When Manuel Lerdau heard from his seventh-grader a couple of weeks ago that a Christian youth organization was recruiting at Buford Middle School under the guise of a party, he became concerned.
“Representatives from WyldLife were at Buford during lunch recruiting students to attend WyldLife events, and doing it in a way that was not making it clear the religious nature of the group, while emphasizing the social nature of the event,” says Lerdau.
While his own kids participate in religious youth events, he says, “My response is this is not something that should happen on school grounds during school hours.”
Pam DeGuzman’s daughter came home in October and said she wanted to go to a WyldLife party—until her mom told her it was a religious group. “It seems like they don’t completely expose they’re a Christian organization,” says DeGuzman.
WyldLife group leaders were passing out fliers in the lunchroom, according to DeGuzman. Her concern? “You mean other than it’s against the law?” she asks. “My concern is it’s illegal and they’re doing it when parents are not involved.”
DeGuzman says she has friends who are in Young Life, a worldwide Christian youth organization dedicated to helping teens, “and they’re lovely. It’s just that they’re recruiting at school.”
Buford Principal Eric Johnson says he doesn’t know anything about the fliers. He is aware of students involved with WyldLife, the younger-brother arm of Young Life. The local chapter is a UVA-funded student group.
A couple of Young Life volunteers are mentors for Buford students and have permission to stop by and say hi to their kids, says Johnson. He believes the incident that riled some Buford parents was when a student overheard news about the party and told the Young Life volunteer he wanted to go. The volunteer wrote a phone number on a card and gave it to the student, urging the student to talk to his or her parents, says Johnson. And while he calls it “an innocent mistake,” he says, “I don’t condone any adult coming in and giving their number to a child.”
Johnson says he met with the Young Life representatives about what can and cannot happen on school grounds. And, for now, they’re stepping back.
“I do not allow organizations to come in and recruit,” he says. And if anyone wants to distribute a flier, it has to be approved through his office.
City schools spokesperson Beth Cheuk says the school division welcomes mentors from organizations such as Young Life and 100 Black Men of Central Virginia, and that Johnson screened the Young Lifers. “These students are super nice,” she says. “It seems a shame to turn away mentors.” The Young Life volunteers were not there to proselytize, says Cheuk, but to reach out to students with whom they already have a relationship.
Cheuk, too, had heard nothing about flier distribution. “If there really is a flier, we need to know about it because we have a strict policy on fliers on school property,” she says.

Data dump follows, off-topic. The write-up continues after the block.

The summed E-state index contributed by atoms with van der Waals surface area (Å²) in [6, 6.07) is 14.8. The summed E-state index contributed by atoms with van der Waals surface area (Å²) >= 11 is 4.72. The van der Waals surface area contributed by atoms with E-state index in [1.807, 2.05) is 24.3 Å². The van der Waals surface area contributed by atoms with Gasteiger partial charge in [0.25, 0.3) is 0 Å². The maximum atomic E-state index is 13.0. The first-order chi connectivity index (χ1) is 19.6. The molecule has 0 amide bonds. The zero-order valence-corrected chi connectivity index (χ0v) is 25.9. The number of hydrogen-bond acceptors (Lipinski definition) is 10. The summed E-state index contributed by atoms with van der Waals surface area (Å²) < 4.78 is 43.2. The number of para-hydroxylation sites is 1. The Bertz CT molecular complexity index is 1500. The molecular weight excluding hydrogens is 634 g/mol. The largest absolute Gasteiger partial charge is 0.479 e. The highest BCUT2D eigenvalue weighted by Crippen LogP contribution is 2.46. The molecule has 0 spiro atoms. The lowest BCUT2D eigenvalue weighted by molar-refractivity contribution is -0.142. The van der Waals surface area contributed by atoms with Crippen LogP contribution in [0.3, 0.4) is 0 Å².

Heather Beam, Young Life area director, confirms that her members have passed out fliers at Buford, although in an e-mail to Johnson, she says they were given to kids who were involved in WyldLife and she apologizes for not knowing that was a no-no on school grounds.
She says in an e-mail to C-VILLE that many Buford students attend WyldLife programs, such as weekly meetings, weekend events and summer camping trips, and that Young Life volunteers are actively involved with adolescents, teen moms and students with special needs in a dozen local schools.
To parents who claim Young Life is trying to recruit kids to Christianity under the guise of social events, Beam responds, “We are a Christian organization. Our gatherings give students a chance to have fun in a safe, socially neutral space off campus and all students are welcome. Club meetings often include a simple discussion of the life of Jesus and His example.”
For now, Young Lifers will not be lunching at Buford. “They don’t want to come while people feel uncomfortable,” says Cheuk.
Civil libertarian John Whitehead, president of the Rutherford Institute, says his organization took a case to the U.S. Supreme Court in 2001 in which the court ruled that if a public school allows other groups, it can’t practice viewpoint discrimination.
“If I were a principal, I’d be very careful about letting any group in,” says Whitehead. “I think it’s a little troublesome to have adults giving kids phone numbers.” Whitehead also advises that schools have clear, written guidelines.
“We have and always will comply with any requirements set by the school administration,” says Beam.
Lerdau says he was satisfied with the quick action Johnson took at Buford. “It was too suggestive of the government endorsing that particular religion or religious group,” he says. “I don’t think there should be any religious activity during school hours.”